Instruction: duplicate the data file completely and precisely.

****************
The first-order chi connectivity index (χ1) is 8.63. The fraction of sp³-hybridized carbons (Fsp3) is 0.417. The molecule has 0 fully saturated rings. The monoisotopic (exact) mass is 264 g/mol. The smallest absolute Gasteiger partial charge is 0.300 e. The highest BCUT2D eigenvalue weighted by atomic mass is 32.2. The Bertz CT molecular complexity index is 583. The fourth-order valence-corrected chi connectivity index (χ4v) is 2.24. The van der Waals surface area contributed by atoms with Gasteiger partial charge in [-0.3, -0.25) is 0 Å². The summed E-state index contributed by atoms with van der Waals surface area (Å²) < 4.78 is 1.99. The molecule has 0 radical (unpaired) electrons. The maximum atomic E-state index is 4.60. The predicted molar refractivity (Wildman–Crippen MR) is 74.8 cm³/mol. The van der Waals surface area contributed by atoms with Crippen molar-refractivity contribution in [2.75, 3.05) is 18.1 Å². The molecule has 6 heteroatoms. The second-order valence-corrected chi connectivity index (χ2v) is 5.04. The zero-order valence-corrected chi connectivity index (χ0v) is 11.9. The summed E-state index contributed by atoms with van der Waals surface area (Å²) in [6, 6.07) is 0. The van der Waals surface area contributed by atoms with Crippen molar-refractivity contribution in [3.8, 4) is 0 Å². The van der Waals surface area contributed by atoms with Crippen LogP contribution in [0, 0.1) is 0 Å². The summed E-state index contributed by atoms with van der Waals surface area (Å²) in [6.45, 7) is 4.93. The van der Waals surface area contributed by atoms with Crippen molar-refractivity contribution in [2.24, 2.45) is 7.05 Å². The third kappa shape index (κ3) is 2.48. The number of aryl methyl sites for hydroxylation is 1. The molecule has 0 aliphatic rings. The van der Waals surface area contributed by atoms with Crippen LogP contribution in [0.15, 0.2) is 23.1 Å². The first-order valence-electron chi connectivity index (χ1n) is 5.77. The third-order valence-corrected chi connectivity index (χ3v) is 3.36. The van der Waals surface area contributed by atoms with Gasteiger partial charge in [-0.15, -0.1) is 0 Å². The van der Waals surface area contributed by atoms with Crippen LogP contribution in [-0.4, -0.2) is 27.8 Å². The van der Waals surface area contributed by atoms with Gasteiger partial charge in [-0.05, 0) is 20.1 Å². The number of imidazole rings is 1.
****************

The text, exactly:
The first-order chi connectivity index (χ1) is 8.63. The fraction of sp³-hybridized carbons (Fsp3) is 0.417. The molecule has 0 fully saturated rings. The monoisotopic (exact) mass is 264 g/mol. The smallest absolute Gasteiger partial charge is 0.300 e. The highest BCUT2D eigenvalue weighted by atomic mass is 32.2. The Bertz CT molecular complexity index is 583. The fourth-order valence-corrected chi connectivity index (χ4v) is 2.24. The van der Waals surface area contributed by atoms with Gasteiger partial charge in [-0.3, -0.25) is 0 Å². The summed E-state index contributed by atoms with van der Waals surface area (Å²) < 4.78 is 1.99. The molecule has 0 radical (unpaired) electrons. The maximum atomic E-state index is 4.60. The predicted molar refractivity (Wildman–Crippen MR) is 74.8 cm³/mol. The van der Waals surface area contributed by atoms with Crippen molar-refractivity contribution in [2.75, 3.05) is 18.1 Å². The molecule has 6 heteroatoms. The second-order valence-corrected chi connectivity index (χ2v) is 5.04. The zero-order valence-corrected chi connectivity index (χ0v) is 11.9. The summed E-state index contributed by atoms with van der Waals surface area (Å²) in [6, 6.07) is 0. The van der Waals surface area contributed by atoms with Crippen molar-refractivity contribution in [3.8, 4) is 0 Å². The van der Waals surface area contributed by atoms with Crippen LogP contribution in [0, 0.1) is 0 Å². The summed E-state index contributed by atoms with van der Waals surface area (Å²) in [6.45, 7) is 4.93. The van der Waals surface area contributed by atoms with Crippen molar-refractivity contribution in [2.24, 2.45) is 7.05 Å². The third kappa shape index (κ3) is 2.48. The number of aryl methyl sites for hydroxylation is 1. The molecule has 0 aliphatic rings. The van der Waals surface area contributed by atoms with Crippen LogP contribution in [0.15, 0.2) is 23.1 Å². The first-order valence-electron chi connectivity index (χ1n) is 5.77. The third-order valence-corrected chi connectivity index (χ3v) is 3.36. The van der Waals surface area contributed by atoms with Gasteiger partial charge in [-0.15, -0.1) is 0 Å². The van der Waals surface area contributed by atoms with Crippen LogP contribution in [-0.4, -0.2) is 27.8 Å². The van der Waals surface area contributed by atoms with Gasteiger partial charge in [-0.05, 0) is 20.1 Å². The number of imidazole rings is 1.